The titles? Sense and Sensibility, Les Miserables, Moby Dick...The New York Times quotes Suzanne Gibbs Taylor, publisher and creative director of one such company as saying that she realized that no one had ever “taken Jane Austen and made it for babies.”
Hmm, that’s true. No one has ever created a line of little cocktails for toddlers, either. Or how about tiny slot machines they can play with their tooth fairy money?
According to the New York Times, “Publishers of these books are catering to parents who follow the latest advice by child-development experts to read to babies early and often, and who believe that children can display aesthetic preferences even while they are crawling and eating puréed foods.”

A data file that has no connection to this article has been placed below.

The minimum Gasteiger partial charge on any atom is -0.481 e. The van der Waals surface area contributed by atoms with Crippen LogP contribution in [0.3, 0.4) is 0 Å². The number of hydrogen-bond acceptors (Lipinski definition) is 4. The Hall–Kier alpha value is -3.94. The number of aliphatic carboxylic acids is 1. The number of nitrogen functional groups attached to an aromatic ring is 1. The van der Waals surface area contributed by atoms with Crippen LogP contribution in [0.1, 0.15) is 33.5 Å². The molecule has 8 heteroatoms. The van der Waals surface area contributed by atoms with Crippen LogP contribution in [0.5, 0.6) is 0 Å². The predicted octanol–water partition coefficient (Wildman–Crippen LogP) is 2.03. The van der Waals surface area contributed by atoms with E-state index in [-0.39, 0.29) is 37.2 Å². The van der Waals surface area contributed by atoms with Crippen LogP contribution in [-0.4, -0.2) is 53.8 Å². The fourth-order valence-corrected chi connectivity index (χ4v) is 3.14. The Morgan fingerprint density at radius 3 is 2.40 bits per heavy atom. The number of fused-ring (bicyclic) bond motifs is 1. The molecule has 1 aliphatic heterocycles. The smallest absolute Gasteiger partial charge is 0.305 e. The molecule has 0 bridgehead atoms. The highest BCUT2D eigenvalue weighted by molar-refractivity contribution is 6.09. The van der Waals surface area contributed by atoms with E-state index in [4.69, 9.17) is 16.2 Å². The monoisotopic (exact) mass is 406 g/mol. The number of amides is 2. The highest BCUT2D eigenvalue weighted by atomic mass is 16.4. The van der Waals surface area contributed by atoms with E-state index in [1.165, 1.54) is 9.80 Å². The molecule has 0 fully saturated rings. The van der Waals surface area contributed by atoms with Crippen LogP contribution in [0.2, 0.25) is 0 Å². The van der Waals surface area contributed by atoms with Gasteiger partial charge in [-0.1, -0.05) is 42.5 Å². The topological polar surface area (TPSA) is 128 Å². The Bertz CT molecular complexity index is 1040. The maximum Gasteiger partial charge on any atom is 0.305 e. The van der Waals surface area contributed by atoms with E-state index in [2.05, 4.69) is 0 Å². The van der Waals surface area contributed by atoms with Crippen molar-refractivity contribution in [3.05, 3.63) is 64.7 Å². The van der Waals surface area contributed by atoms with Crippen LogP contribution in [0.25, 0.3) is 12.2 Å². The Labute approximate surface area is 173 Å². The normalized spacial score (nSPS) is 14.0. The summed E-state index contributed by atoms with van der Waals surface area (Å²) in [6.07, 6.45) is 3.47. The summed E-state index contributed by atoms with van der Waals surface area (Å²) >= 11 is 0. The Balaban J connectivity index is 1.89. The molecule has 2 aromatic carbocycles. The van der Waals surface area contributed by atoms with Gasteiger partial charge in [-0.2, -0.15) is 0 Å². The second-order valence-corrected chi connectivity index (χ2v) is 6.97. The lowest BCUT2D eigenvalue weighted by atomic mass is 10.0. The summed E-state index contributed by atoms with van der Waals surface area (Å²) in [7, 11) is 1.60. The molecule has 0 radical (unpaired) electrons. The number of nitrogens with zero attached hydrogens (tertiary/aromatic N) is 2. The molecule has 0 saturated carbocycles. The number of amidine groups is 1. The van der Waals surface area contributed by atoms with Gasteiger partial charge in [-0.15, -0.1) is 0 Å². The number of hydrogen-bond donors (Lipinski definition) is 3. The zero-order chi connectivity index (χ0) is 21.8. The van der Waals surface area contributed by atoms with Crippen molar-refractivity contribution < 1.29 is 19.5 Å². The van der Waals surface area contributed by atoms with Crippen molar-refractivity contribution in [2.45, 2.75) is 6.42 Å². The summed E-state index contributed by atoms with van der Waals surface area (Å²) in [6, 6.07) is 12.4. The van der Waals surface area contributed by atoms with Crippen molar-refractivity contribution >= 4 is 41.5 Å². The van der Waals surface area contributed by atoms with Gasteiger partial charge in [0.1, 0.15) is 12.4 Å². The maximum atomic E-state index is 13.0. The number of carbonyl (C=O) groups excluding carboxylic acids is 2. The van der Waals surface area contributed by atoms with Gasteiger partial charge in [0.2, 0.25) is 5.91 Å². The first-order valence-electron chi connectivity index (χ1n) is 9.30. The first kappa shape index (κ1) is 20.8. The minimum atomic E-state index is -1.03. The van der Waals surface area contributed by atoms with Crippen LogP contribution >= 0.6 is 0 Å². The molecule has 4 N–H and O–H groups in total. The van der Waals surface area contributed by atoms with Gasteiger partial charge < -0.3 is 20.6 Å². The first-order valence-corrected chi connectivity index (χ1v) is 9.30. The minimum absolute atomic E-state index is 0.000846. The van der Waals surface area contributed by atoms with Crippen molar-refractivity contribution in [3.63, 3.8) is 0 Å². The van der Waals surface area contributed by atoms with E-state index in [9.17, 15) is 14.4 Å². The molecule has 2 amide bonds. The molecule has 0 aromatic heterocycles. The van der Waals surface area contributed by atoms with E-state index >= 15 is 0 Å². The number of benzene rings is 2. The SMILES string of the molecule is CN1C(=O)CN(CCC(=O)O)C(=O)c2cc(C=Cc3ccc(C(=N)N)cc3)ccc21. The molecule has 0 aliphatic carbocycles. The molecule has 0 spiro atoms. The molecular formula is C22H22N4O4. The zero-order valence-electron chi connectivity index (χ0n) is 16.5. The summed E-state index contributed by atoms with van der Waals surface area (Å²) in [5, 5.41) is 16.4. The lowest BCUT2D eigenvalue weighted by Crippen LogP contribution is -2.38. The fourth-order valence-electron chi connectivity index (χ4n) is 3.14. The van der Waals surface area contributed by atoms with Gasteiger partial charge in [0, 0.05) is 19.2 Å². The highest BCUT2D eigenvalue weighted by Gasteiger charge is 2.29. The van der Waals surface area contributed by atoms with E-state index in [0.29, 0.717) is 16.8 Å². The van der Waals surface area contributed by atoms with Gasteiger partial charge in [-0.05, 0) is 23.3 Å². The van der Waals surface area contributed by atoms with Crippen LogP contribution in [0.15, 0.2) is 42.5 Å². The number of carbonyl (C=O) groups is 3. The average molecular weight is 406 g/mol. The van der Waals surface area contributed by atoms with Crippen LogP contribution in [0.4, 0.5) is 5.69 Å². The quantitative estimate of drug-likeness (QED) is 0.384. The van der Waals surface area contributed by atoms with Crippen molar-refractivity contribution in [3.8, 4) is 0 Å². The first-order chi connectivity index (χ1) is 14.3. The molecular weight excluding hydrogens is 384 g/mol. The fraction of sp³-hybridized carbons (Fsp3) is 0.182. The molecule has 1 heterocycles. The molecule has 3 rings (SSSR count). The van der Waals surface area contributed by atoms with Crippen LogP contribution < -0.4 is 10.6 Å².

I read the BabyLit version of Moby Dick to Tommy, a two-year-old of my acquaintance, and asked for his reaction. He said, “Gaaa goo gung gaaaaaah!” I asked his mother whether she could interpret this response for me.
“Certainly,” she said. “What he said was that he was sad that Captain Ahab’s obsession become so all-consuming that it led to the demise of almost his entire crew.”
As if to confirm her translation, Tommy spit up a little milk.
All right, I admit it, I am being a bit unfair because these books don’t try to convey the plots of the originals, they use them to expose tiny kiddies to some core concepts.
For instance, there is Anna Karenina, A Fashion Primer. Sample page text: “Her black gown with the magnificent laces was only an accessory, was only a frame for her.”
I read this to little Tommy. His response was, "Fabulous! And from now on, please call me Mr Tommy!" He demanded paper and crayons and started work on a line of designer diapers.
Can you say “trivialize”?